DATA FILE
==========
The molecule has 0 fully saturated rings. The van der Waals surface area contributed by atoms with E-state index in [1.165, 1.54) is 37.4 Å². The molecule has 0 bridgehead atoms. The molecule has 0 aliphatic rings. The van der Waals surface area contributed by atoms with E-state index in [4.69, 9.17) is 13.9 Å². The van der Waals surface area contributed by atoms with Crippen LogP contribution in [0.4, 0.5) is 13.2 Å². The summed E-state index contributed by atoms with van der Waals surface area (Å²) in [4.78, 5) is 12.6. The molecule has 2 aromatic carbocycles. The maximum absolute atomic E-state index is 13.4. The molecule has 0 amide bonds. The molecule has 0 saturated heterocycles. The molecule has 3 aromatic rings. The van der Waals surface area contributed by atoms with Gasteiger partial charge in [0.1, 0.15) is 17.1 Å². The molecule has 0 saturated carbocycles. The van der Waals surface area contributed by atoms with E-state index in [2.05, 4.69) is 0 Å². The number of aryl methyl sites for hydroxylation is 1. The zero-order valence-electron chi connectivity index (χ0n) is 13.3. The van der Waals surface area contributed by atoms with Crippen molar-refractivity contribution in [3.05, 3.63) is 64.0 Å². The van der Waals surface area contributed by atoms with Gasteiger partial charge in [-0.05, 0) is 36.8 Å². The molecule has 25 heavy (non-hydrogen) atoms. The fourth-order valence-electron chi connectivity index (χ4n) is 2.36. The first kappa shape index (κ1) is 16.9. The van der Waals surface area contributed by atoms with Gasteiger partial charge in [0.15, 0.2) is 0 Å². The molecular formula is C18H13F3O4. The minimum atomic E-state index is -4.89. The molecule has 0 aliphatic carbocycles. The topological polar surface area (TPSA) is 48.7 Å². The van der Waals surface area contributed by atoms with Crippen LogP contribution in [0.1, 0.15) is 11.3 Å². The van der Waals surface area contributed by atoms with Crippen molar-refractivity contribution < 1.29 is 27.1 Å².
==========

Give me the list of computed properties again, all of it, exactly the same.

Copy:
The molecule has 0 fully saturated rings. The van der Waals surface area contributed by atoms with E-state index in [1.165, 1.54) is 37.4 Å². The molecule has 0 bridgehead atoms. The molecule has 0 aliphatic rings. The van der Waals surface area contributed by atoms with E-state index in [4.69, 9.17) is 13.9 Å². The van der Waals surface area contributed by atoms with Crippen LogP contribution in [0.4, 0.5) is 13.2 Å². The summed E-state index contributed by atoms with van der Waals surface area (Å²) in [4.78, 5) is 12.6. The molecule has 2 aromatic carbocycles. The maximum absolute atomic E-state index is 13.4. The molecule has 0 amide bonds. The molecule has 0 saturated heterocycles. The molecule has 3 aromatic rings. The van der Waals surface area contributed by atoms with Gasteiger partial charge in [0.1, 0.15) is 17.1 Å². The molecule has 0 saturated carbocycles. The van der Waals surface area contributed by atoms with E-state index in [2.05, 4.69) is 0 Å². The number of aryl methyl sites for hydroxylation is 1. The zero-order valence-electron chi connectivity index (χ0n) is 13.3. The van der Waals surface area contributed by atoms with Crippen molar-refractivity contribution in [3.05, 3.63) is 64.0 Å². The van der Waals surface area contributed by atoms with Gasteiger partial charge in [-0.05, 0) is 36.8 Å². The molecule has 25 heavy (non-hydrogen) atoms. The fourth-order valence-electron chi connectivity index (χ4n) is 2.36. The first kappa shape index (κ1) is 16.9. The van der Waals surface area contributed by atoms with Gasteiger partial charge in [0.15, 0.2) is 0 Å². The molecular formula is C18H13F3O4. The minimum atomic E-state index is -4.89. The molecule has 0 aliphatic carbocycles. The topological polar surface area (TPSA) is 48.7 Å². The van der Waals surface area contributed by atoms with Crippen LogP contribution in [0.1, 0.15) is 11.3 Å². The van der Waals surface area contributed by atoms with Crippen molar-refractivity contribution < 1.29 is 27.1 Å².